Given that the NSERC application required honesty in reporting and that the Grievor had control over her reporting, Arbitrator Burkett determined that there was a shift in the evidentiary onus to the Grievor to prove she had acted honestly. Arbitrator Burkett found that the Grievor could have sought to verify the information in the application (as she did in preparation for the arbitration hearing), but failed to do so prior to submitting the application. The Arbitrator questioned the Grievor’s testimony of having made simple errors in dates stating that it was doubtful a tenured professor’s memory would be so bad so as to include individuals that fell well outside the time limitations of the application.  The Grievor also claimed there was a software malfunction with the application program; however, no other applicant had reported this.

Arbitrator Burkett found that the Grievor was aware that the quality of the application would be material to its success and that she deliberately falsified her application in order to obtain funding. Nevertheless, Arbitrator Burkett, upon a consideration of jurisprudence from other post-secondary institutions, determined that a lengthy suspension without pay, would have sufficed in this case, highlighting the length of the Grievor’s service at the University and the fact that termination would ultimately end her academic career. Arbitrator Burkett declined, however, to reinstate the Grievor to her employment, based on the following facts:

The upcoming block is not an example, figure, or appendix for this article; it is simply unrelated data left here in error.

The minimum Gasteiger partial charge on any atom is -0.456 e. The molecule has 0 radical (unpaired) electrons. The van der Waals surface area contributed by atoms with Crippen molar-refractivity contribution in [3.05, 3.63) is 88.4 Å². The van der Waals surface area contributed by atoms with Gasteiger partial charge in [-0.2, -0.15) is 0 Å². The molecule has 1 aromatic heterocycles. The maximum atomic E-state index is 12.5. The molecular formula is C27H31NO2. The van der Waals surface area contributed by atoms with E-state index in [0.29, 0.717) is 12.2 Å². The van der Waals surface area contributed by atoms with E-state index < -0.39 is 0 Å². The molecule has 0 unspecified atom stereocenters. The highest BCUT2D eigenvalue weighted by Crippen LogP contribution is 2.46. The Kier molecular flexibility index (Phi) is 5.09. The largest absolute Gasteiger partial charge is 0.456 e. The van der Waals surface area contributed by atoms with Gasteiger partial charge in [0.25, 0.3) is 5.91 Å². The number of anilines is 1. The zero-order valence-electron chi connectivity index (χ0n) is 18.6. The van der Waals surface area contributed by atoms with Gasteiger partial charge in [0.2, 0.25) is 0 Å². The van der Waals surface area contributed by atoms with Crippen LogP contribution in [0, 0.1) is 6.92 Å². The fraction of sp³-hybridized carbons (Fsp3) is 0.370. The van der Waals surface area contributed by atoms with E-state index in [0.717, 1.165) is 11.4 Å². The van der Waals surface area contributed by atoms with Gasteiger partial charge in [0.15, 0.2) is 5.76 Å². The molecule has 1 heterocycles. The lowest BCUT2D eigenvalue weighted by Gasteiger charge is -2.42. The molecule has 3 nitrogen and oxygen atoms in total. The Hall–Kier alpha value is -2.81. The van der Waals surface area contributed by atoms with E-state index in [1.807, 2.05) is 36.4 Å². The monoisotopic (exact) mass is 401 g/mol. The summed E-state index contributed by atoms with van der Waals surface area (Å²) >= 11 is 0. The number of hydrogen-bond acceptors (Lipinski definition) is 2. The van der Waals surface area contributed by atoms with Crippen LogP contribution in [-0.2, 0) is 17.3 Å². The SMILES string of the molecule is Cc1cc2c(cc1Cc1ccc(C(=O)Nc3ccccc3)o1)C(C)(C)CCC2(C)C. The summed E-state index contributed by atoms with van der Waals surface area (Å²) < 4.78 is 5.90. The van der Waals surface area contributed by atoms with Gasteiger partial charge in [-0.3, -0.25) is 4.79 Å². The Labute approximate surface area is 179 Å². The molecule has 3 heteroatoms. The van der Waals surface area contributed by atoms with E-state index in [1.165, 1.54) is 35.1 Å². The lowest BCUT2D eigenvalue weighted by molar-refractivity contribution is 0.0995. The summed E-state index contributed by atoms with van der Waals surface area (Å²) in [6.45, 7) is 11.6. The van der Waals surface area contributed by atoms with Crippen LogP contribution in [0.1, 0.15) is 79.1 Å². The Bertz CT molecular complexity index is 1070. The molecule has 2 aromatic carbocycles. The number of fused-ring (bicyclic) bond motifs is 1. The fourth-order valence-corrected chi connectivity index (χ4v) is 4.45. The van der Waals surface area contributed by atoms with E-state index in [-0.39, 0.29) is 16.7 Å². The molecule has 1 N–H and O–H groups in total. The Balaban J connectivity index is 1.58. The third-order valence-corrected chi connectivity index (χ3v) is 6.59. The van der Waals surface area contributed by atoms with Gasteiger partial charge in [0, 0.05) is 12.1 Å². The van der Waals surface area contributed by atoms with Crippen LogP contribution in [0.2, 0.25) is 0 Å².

1. The nature of the Grievor’s misconduct which struck at both collegiality and trust (essential components of this employment relationship);
  2. The Grievor’s refusal to acknowledge her wrongdoing or to otherwise take responsibility;
  3. The Grievor’s animosity towards her dean and others and the fact that the Grievor called into question the credibility of other faculty members, employees and an official of NSERC;
  4. The Grievor’s refusal to cooperate in the University’s investigation without a subpoena; and
  5. The history of verbally aggressive, intimidating and argumentative behaviour on the part of the Grievor.

As such, Arbitrator Burkett decided that exceptional circumstances existed in this case to merit pay in lieu of reinstatement as a more appropriate remedy.

Takeaway for Employers

While reinstatement is the usual remedy where an employer has failed to establish just cause (in a unionized work environment), where there is evidence of “exceptional circumstances” that demonstrate that the employment relationship is no longer viable, an arbitrator will refuse to order reinstatement and instead award damages in lieu. Exceptional circumstances generally involve culpable conduct on the part of an employee which leads to a poisoned or hostile work environment. Employers should be mindful of the following factors in considering whether damages in lieu of reinstatement may be appropriate in the circumstances of a particular case:

1.   The refusal of co-workers to work with the grievor;

2.   Lack of trust between the grievor and the employer;

3.   The inability or refusal of the grievor to accept responsibility for any wrongdoing;

4.   The demeanor and attitude of the grievor at the hearing;

5.   Animosity on the part of the grievor towards management or co-worker; and

6.   The risk of a “poisoned” atmosphere in the workplace.

(see de Havilland Inc. v CAW-Canada, Local 112, [1999] OLAA No 767)

This article was written by Ashley Savinov, Associate, and Luke Hayden, summer student.